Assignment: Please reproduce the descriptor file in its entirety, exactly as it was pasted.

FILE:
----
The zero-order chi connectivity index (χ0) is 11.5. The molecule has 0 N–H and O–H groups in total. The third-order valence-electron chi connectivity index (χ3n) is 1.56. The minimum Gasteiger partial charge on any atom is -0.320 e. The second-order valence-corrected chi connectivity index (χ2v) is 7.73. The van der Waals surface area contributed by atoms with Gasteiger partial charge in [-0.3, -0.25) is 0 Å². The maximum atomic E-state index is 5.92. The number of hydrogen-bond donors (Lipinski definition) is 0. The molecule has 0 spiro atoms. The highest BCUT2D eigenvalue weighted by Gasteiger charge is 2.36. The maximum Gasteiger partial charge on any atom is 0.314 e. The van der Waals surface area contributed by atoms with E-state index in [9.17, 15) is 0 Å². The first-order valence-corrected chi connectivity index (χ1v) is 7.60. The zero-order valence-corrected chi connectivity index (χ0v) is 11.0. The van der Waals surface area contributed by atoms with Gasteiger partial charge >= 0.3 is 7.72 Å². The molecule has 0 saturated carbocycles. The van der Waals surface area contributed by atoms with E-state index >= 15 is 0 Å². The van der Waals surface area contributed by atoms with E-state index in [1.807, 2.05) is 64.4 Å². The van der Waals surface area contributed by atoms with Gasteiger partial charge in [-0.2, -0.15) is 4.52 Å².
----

The zero-order chi connectivity index (χ0) is 11.5. The molecule has 0 N–H and O–H groups in total. The third-order valence-electron chi connectivity index (χ3n) is 1.56. The minimum Gasteiger partial charge on any atom is -0.320 e. The second-order valence-corrected chi connectivity index (χ2v) is 7.73. The van der Waals surface area contributed by atoms with Gasteiger partial charge in [-0.3, -0.25) is 0 Å². The maximum atomic E-state index is 5.92. The number of hydrogen-bond donors (Lipinski definition) is 0. The molecule has 0 spiro atoms. The highest BCUT2D eigenvalue weighted by Gasteiger charge is 2.36. The maximum Gasteiger partial charge on any atom is 0.314 e. The van der Waals surface area contributed by atoms with E-state index in [9.17, 15) is 0 Å². The first-order valence-corrected chi connectivity index (χ1v) is 7.60. The zero-order valence-corrected chi connectivity index (χ0v) is 11.0. The van der Waals surface area contributed by atoms with Gasteiger partial charge >= 0.3 is 7.72 Å². The molecule has 0 saturated carbocycles. The van der Waals surface area contributed by atoms with E-state index >= 15 is 0 Å². The van der Waals surface area contributed by atoms with E-state index in [1.807, 2.05) is 64.4 Å². The van der Waals surface area contributed by atoms with Gasteiger partial charge in [-0.2, -0.15) is 4.52 Å².